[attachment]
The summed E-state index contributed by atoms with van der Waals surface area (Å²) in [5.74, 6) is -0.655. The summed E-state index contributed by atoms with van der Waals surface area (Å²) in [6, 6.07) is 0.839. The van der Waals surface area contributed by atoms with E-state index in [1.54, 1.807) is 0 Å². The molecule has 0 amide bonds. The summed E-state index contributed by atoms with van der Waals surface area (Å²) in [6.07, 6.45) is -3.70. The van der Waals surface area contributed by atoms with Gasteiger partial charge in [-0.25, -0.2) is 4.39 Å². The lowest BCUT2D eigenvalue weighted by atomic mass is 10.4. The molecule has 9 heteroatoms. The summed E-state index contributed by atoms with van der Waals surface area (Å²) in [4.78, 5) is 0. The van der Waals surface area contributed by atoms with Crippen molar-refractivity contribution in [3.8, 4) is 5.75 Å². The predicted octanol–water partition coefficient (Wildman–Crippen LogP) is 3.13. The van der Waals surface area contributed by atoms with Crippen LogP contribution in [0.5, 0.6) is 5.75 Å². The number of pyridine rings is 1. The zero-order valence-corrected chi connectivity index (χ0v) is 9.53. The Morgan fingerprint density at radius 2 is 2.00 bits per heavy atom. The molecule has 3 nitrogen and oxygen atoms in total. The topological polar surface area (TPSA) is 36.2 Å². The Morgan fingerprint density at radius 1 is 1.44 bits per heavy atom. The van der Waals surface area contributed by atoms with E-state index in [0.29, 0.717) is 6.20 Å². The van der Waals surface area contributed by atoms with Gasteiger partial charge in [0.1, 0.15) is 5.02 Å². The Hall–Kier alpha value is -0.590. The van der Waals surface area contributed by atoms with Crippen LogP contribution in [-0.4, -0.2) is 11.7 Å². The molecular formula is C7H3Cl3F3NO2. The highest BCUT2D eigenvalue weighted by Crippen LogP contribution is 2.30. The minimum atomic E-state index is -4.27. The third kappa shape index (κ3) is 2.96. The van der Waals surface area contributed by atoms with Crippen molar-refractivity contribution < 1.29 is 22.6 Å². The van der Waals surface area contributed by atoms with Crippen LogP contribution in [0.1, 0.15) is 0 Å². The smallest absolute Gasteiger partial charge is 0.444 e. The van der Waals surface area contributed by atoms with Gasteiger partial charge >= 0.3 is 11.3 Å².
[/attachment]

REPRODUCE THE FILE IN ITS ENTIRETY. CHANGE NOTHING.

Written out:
The summed E-state index contributed by atoms with van der Waals surface area (Å²) in [5.74, 6) is -0.655. The summed E-state index contributed by atoms with van der Waals surface area (Å²) in [6, 6.07) is 0.839. The van der Waals surface area contributed by atoms with E-state index in [1.54, 1.807) is 0 Å². The molecule has 0 amide bonds. The summed E-state index contributed by atoms with van der Waals surface area (Å²) in [6.07, 6.45) is -3.70. The van der Waals surface area contributed by atoms with Gasteiger partial charge in [-0.25, -0.2) is 4.39 Å². The lowest BCUT2D eigenvalue weighted by atomic mass is 10.4. The molecule has 9 heteroatoms. The summed E-state index contributed by atoms with van der Waals surface area (Å²) in [4.78, 5) is 0. The van der Waals surface area contributed by atoms with Crippen molar-refractivity contribution in [3.8, 4) is 5.75 Å². The predicted octanol–water partition coefficient (Wildman–Crippen LogP) is 3.13. The van der Waals surface area contributed by atoms with Crippen LogP contribution in [0.5, 0.6) is 5.75 Å². The number of pyridine rings is 1. The zero-order valence-corrected chi connectivity index (χ0v) is 9.53. The Morgan fingerprint density at radius 2 is 2.00 bits per heavy atom. The molecule has 3 nitrogen and oxygen atoms in total. The topological polar surface area (TPSA) is 36.2 Å². The Morgan fingerprint density at radius 1 is 1.44 bits per heavy atom. The van der Waals surface area contributed by atoms with E-state index in [0.29, 0.717) is 6.20 Å². The van der Waals surface area contributed by atoms with Gasteiger partial charge in [0.1, 0.15) is 5.02 Å². The Hall–Kier alpha value is -0.590. The van der Waals surface area contributed by atoms with Crippen LogP contribution in [-0.4, -0.2) is 11.7 Å². The molecular formula is C7H3Cl3F3NO2. The highest BCUT2D eigenvalue weighted by Crippen LogP contribution is 2.30. The minimum atomic E-state index is -4.27. The third kappa shape index (κ3) is 2.96. The van der Waals surface area contributed by atoms with Crippen molar-refractivity contribution < 1.29 is 22.6 Å². The van der Waals surface area contributed by atoms with Crippen LogP contribution in [0.1, 0.15) is 0 Å². The smallest absolute Gasteiger partial charge is 0.444 e. The van der Waals surface area contributed by atoms with Gasteiger partial charge >= 0.3 is 11.3 Å².